COVID-19 reveals the long battle ahead: creating healthier societies
Photo @johnny_miller_photography – Mumbai, India
This article was originally featured in Philanthropy Impact and has been reposted.
Despite accounting for the largest proportion of early deaths around the world, non-communicable diseases have been largely neglected by the global health system. The COVID-19 outbreak has demonstrated how this neglect is fuelling vulnerability around the world and may be contributing to higher rates of death among men. Given their influence over the sector, funders and philanthropists should consider how they can drive gender-responsive attention to noncommunicable diseases and build healthier, more resilient societies.
Over the last 100 years, the world has made remarkable progress in improving the health of people across the globe. But over the last few months we have been reminded of the fragility of this progress.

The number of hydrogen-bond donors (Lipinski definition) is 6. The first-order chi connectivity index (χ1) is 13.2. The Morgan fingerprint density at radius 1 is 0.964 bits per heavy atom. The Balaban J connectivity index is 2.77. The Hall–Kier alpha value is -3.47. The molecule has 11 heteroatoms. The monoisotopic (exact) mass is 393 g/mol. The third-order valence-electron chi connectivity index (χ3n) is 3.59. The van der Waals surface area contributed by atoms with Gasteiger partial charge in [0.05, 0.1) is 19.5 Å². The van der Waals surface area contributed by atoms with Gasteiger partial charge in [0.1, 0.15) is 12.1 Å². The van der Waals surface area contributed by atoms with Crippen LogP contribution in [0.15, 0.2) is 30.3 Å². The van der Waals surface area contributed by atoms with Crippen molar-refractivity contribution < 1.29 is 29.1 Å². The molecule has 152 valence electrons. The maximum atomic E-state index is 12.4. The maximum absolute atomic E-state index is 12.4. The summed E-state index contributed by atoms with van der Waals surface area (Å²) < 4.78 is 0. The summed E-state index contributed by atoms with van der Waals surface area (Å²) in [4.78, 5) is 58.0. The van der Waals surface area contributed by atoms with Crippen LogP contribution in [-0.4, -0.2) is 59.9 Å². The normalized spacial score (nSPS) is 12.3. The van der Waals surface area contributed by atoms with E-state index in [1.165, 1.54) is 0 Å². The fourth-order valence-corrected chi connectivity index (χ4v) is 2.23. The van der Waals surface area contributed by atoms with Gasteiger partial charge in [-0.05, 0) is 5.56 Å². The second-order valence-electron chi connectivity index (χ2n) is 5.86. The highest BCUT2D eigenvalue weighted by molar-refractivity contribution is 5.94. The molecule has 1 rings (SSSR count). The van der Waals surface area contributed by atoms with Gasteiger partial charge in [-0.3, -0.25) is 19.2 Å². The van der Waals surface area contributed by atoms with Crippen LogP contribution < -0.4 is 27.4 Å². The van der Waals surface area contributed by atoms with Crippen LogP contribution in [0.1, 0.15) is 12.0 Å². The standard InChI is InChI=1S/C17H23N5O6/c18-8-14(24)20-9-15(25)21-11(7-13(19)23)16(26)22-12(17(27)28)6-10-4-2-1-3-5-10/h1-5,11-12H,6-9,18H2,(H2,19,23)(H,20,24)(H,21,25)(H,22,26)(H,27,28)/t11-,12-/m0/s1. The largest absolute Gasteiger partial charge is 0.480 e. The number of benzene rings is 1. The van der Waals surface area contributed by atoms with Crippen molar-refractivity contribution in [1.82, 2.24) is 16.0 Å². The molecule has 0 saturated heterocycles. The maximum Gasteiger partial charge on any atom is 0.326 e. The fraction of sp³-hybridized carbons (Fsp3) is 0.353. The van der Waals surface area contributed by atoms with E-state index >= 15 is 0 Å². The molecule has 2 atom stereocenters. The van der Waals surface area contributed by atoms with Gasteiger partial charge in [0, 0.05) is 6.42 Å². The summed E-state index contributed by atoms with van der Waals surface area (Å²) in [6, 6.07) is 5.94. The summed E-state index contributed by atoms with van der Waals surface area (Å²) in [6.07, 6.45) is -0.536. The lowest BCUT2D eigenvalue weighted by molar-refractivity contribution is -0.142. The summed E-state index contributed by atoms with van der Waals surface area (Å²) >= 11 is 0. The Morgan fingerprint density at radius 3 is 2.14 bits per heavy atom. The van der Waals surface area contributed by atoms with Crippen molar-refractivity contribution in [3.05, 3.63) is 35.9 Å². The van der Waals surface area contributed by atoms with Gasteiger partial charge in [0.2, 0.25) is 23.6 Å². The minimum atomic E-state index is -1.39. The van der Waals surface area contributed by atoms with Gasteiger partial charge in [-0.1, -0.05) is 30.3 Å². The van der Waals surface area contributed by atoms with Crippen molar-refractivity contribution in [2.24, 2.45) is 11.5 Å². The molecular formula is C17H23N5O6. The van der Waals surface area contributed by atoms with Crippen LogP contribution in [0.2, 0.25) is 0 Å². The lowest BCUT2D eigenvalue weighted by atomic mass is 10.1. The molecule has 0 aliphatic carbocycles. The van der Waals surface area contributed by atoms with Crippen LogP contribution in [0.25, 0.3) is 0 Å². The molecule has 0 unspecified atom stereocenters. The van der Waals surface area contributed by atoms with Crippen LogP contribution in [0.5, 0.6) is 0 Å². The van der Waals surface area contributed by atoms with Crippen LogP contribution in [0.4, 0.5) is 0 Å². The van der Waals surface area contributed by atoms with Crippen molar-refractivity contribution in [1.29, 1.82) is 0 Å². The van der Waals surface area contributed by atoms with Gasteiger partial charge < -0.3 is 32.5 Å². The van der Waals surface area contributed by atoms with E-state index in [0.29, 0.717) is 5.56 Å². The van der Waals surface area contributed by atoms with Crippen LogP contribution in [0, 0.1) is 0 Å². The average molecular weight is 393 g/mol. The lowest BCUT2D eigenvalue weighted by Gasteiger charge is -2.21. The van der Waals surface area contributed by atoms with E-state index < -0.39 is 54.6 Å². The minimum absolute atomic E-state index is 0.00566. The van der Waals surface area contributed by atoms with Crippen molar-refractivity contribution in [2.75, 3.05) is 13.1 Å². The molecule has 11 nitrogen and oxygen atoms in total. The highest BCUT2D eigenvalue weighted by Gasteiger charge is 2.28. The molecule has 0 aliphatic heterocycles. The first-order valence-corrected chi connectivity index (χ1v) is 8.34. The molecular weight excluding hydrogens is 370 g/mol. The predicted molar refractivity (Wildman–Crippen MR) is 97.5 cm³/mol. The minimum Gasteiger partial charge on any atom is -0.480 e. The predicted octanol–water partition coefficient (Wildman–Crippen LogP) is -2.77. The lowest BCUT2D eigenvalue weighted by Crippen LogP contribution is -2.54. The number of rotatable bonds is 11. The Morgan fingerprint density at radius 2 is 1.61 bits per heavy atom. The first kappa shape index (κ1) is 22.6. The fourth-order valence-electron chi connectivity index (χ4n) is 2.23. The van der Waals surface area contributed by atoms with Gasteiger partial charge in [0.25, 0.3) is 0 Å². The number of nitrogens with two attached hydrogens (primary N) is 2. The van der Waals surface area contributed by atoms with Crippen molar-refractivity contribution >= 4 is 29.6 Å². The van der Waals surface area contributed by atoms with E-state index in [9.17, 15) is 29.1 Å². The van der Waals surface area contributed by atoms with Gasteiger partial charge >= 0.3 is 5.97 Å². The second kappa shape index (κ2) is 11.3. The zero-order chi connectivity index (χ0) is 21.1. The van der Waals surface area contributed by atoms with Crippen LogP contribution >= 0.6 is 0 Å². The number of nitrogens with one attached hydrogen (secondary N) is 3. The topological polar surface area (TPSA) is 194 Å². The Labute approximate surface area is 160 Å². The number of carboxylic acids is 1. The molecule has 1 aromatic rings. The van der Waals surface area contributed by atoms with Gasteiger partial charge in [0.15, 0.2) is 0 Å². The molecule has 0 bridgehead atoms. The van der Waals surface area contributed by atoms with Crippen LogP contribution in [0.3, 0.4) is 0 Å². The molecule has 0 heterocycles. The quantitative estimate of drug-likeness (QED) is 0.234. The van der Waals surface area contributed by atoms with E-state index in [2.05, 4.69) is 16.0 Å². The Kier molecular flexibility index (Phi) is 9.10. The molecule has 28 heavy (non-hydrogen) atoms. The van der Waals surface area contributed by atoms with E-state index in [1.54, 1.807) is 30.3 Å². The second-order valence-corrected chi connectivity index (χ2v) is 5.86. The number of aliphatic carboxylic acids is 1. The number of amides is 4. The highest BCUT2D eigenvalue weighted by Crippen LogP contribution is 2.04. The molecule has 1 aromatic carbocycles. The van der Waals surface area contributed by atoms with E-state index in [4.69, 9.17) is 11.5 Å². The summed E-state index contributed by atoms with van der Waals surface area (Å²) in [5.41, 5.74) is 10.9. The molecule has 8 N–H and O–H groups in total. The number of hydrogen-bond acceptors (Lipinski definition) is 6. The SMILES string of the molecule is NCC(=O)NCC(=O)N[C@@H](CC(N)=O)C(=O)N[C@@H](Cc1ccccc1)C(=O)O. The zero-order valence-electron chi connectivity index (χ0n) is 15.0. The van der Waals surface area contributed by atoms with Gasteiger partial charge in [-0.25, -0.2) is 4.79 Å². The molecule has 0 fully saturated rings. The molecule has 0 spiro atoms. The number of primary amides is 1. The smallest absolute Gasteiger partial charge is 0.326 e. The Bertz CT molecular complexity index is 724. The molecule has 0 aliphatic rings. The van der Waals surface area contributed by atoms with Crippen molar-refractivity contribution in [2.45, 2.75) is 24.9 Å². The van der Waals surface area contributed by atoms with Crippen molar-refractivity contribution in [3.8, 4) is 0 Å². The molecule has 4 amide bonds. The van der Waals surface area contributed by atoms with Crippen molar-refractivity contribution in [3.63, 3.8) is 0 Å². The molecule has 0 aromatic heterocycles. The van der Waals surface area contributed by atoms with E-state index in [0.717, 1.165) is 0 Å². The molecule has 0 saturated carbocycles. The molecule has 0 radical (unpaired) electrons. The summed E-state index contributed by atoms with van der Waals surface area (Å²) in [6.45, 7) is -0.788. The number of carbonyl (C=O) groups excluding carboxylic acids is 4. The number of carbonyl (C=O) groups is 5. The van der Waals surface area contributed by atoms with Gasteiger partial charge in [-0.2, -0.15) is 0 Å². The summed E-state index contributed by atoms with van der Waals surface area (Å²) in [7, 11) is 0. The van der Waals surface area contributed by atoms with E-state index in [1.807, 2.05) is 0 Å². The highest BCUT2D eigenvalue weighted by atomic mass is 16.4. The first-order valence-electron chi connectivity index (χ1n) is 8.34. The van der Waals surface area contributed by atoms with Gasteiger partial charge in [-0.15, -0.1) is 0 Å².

COVID-19 emerged as a new infectious disease in late 2019, and since then, the world has watched with growing alarm as the virus has spread rapidly across the globe, with an awareness that the worst may be yet to come.
The pandemic has illustrated that our resilience to ill-health and our health systems are not as robust as we might think. What could have been done differently to prevent this outbreak in the first place? And what investments should be made to prevent a similar catastrophe in the future?
The coronavirus outbreak reveals fault-lines and vulnerabilities in our societies like never before, with the elderly, men, minorities and people with a pre-existing condition appearing to be at higher risk of severe illness or death.
Based on current data compiled by Global Health 50/50, which currently offers the most comprehensive database of COVID-19 data broken down by sex, men appear to be dying in higher numbers than women. This is not just a reflection of more men becoming infected; men, once infected, appear more likely to die. Across many countries where data is available, they appear to be almost twice as likely to die once infected from COVID-19.